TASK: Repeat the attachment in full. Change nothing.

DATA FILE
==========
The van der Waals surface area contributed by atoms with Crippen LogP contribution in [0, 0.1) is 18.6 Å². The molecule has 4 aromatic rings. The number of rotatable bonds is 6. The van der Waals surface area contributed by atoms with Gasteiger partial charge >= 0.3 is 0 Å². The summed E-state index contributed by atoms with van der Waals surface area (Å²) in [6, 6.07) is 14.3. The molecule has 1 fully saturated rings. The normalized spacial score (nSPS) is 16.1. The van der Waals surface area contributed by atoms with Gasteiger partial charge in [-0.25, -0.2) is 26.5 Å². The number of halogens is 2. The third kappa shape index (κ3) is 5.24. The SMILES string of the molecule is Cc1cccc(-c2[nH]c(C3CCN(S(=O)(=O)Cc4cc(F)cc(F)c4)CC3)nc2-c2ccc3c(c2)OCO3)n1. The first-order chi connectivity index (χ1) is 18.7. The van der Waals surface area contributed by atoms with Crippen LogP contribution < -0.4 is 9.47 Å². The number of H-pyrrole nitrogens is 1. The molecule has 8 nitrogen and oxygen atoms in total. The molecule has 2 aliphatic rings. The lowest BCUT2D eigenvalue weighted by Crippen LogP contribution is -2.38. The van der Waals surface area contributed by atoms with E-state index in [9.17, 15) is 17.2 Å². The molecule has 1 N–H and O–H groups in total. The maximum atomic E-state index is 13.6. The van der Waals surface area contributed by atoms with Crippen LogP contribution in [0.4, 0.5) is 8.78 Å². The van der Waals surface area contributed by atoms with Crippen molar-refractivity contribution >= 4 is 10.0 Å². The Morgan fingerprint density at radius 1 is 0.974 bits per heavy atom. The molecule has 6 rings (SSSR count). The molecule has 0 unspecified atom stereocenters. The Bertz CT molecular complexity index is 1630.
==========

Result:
The van der Waals surface area contributed by atoms with Crippen LogP contribution in [0, 0.1) is 18.6 Å². The molecule has 4 aromatic rings. The number of rotatable bonds is 6. The van der Waals surface area contributed by atoms with Gasteiger partial charge >= 0.3 is 0 Å². The summed E-state index contributed by atoms with van der Waals surface area (Å²) in [6, 6.07) is 14.3. The molecule has 1 fully saturated rings. The normalized spacial score (nSPS) is 16.1. The van der Waals surface area contributed by atoms with Gasteiger partial charge in [-0.25, -0.2) is 26.5 Å². The number of halogens is 2. The third kappa shape index (κ3) is 5.24. The SMILES string of the molecule is Cc1cccc(-c2[nH]c(C3CCN(S(=O)(=O)Cc4cc(F)cc(F)c4)CC3)nc2-c2ccc3c(c2)OCO3)n1. The first-order chi connectivity index (χ1) is 18.7. The van der Waals surface area contributed by atoms with Crippen LogP contribution < -0.4 is 9.47 Å². The number of H-pyrrole nitrogens is 1. The molecule has 8 nitrogen and oxygen atoms in total. The molecule has 2 aliphatic rings. The lowest BCUT2D eigenvalue weighted by Crippen LogP contribution is -2.38. The van der Waals surface area contributed by atoms with E-state index in [9.17, 15) is 17.2 Å². The molecule has 1 N–H and O–H groups in total. The maximum atomic E-state index is 13.6. The van der Waals surface area contributed by atoms with Crippen LogP contribution in [0.4, 0.5) is 8.78 Å². The van der Waals surface area contributed by atoms with Crippen molar-refractivity contribution >= 4 is 10.0 Å². The Morgan fingerprint density at radius 1 is 0.974 bits per heavy atom. The molecule has 6 rings (SSSR count). The molecule has 0 unspecified atom stereocenters. The Bertz CT molecular complexity index is 1630.